When you fly 15+ legs per trip, they tend to run together. Every flight has a familiar rhythm to it, reinforced by standardized procedures for each phase. Unless something unusual happens, they are often forgotten by the end of the day. I write on my trip key to keep track of my landings, instrument time, instrument approaches, etc; otherwise there's no way I'd remember enough to update my logbook.
The last leg of the trip has a different dynamic to it, though. Most of our trips are four days long, so by the end you're definately ready to go home, and you're grateful that after this flight you don't have to so much as think about airplanes for a few days. You're tired after four days and just want some time to recuperate. Then you'll by able to spend time with your spouse & family, get things that need done around the house, enjoy your free time.
Ontime performance is paramount on the last leg. Many crews try to depart 10 minutes early if all the passengers have shown up on time. Delays morph from nonevents into grating annoyances into personal affronts. When it's taking a long time to load cargo or confirm the passenger count, you look upon the station personnel with suspicion: They don't care that they're cutting into my free time! ATC delays: C'mon, it's like this controller knows it's the last leg! Major weather deviations: Great, now God hates me too. Particularly infurating are delays right at the end of the flight - when the final approach is inexplicably stacked up for 20 miles, or when you sit on a taxiway waiting for an open gate.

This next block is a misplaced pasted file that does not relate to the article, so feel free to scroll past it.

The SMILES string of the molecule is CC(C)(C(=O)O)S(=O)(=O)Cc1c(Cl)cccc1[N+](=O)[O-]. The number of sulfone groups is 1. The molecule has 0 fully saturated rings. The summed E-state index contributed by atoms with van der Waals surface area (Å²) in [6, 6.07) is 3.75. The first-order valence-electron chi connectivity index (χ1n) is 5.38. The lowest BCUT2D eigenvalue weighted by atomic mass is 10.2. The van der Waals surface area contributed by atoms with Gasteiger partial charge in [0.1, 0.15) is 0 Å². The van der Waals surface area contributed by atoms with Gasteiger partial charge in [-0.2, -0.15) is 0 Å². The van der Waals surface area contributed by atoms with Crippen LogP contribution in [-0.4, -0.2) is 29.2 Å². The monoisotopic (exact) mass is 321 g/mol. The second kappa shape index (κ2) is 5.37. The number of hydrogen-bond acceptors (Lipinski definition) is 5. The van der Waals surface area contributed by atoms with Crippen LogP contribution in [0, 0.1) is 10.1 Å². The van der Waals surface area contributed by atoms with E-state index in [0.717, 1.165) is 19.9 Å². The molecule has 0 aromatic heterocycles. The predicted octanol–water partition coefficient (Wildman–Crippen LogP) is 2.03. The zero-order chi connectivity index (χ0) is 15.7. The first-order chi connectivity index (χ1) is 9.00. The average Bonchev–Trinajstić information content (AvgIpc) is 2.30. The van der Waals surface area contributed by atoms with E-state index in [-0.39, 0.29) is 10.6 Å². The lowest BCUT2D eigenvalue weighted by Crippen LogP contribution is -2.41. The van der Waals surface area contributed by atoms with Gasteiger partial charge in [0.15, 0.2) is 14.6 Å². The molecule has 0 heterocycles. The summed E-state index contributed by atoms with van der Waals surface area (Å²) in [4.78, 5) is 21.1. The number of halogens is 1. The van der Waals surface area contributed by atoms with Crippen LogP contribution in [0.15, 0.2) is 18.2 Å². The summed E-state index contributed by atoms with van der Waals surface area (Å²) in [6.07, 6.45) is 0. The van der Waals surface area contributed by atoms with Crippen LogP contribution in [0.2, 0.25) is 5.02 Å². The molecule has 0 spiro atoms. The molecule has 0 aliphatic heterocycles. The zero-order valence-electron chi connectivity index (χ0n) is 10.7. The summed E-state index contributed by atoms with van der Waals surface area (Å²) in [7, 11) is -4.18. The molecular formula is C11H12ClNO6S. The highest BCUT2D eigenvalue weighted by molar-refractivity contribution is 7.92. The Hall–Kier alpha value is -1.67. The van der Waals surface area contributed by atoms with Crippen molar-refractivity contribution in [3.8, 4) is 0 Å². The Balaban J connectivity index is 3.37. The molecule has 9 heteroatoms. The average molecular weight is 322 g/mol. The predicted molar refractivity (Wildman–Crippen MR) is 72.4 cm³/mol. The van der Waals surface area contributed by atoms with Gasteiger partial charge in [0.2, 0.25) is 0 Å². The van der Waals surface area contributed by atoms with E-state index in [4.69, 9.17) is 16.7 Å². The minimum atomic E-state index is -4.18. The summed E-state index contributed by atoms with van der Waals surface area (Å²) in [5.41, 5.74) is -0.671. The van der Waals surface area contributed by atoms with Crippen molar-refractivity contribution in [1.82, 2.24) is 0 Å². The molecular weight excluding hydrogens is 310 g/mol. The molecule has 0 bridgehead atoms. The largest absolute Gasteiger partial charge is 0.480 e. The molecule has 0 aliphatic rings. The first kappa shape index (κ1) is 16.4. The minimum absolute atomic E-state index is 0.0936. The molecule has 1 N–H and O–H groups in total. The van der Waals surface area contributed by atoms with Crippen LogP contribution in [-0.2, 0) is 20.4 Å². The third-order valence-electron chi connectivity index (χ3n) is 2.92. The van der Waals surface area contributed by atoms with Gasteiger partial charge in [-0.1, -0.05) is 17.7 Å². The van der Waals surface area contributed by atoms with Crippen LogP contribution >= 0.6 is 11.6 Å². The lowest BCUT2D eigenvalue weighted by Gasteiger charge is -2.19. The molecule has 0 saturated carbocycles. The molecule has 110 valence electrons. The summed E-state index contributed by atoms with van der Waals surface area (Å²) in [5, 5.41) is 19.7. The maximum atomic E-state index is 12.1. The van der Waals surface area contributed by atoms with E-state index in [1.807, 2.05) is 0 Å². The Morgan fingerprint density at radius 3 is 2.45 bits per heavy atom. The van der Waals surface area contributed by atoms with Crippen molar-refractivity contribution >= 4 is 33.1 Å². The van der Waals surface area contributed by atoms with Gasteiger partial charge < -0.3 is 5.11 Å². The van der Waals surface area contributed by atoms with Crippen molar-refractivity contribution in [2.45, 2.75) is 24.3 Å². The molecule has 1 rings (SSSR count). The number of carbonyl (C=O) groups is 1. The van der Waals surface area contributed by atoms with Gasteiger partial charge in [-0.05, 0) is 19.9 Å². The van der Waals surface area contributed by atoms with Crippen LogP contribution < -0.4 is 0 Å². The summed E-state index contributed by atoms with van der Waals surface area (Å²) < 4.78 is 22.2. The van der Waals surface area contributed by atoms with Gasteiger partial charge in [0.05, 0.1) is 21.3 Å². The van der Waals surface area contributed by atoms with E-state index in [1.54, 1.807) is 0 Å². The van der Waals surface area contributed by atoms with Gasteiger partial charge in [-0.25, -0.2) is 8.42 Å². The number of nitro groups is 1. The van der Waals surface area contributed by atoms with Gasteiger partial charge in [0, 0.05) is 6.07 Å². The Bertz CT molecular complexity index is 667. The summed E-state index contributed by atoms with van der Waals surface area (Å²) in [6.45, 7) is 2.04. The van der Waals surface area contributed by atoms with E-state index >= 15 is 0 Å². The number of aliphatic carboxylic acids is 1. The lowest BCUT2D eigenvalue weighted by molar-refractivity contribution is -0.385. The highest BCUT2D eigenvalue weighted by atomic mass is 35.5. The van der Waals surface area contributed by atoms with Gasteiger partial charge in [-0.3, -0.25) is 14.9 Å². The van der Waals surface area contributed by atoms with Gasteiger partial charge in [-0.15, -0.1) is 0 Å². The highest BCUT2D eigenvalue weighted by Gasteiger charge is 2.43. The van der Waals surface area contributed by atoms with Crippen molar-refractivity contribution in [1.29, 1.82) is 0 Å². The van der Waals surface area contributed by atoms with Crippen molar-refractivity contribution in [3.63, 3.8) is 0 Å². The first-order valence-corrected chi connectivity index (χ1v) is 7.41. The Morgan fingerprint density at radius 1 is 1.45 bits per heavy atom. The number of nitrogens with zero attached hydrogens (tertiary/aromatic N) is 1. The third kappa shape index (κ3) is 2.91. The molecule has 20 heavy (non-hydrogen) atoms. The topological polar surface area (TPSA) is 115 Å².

In General Aviation, this attitude has a name: Get-There-Itis. It's a major factor in accidents in the GA world. It's a credit to airline pilots that they don't let anxiousness to get home interfere with their professionalism or judgement. NTSB research has found that rather few airline accidents occur on the last day of a trip (the first day is most common).
After the parking checklist is complete, you suddenly realize that there's nothing left to do but clean up, grab your stuff, and go. Few crewmembers waste any time in doing just that. The end of the trip has a rhythm of it's own: walking through the airport, taking the crew bus to the employee lot, trying to remember where I parked my truck four days ago, admiring the sailboats on the Columbia as I cross the Glenn Jackson Bridge into Washington, checking up on the herd of sheep in the field as I turn onto my street, and finally turning into my driveway. I'm home! I don't have to even think about flying for another three days! Well, other than updating my blog, of course. :-)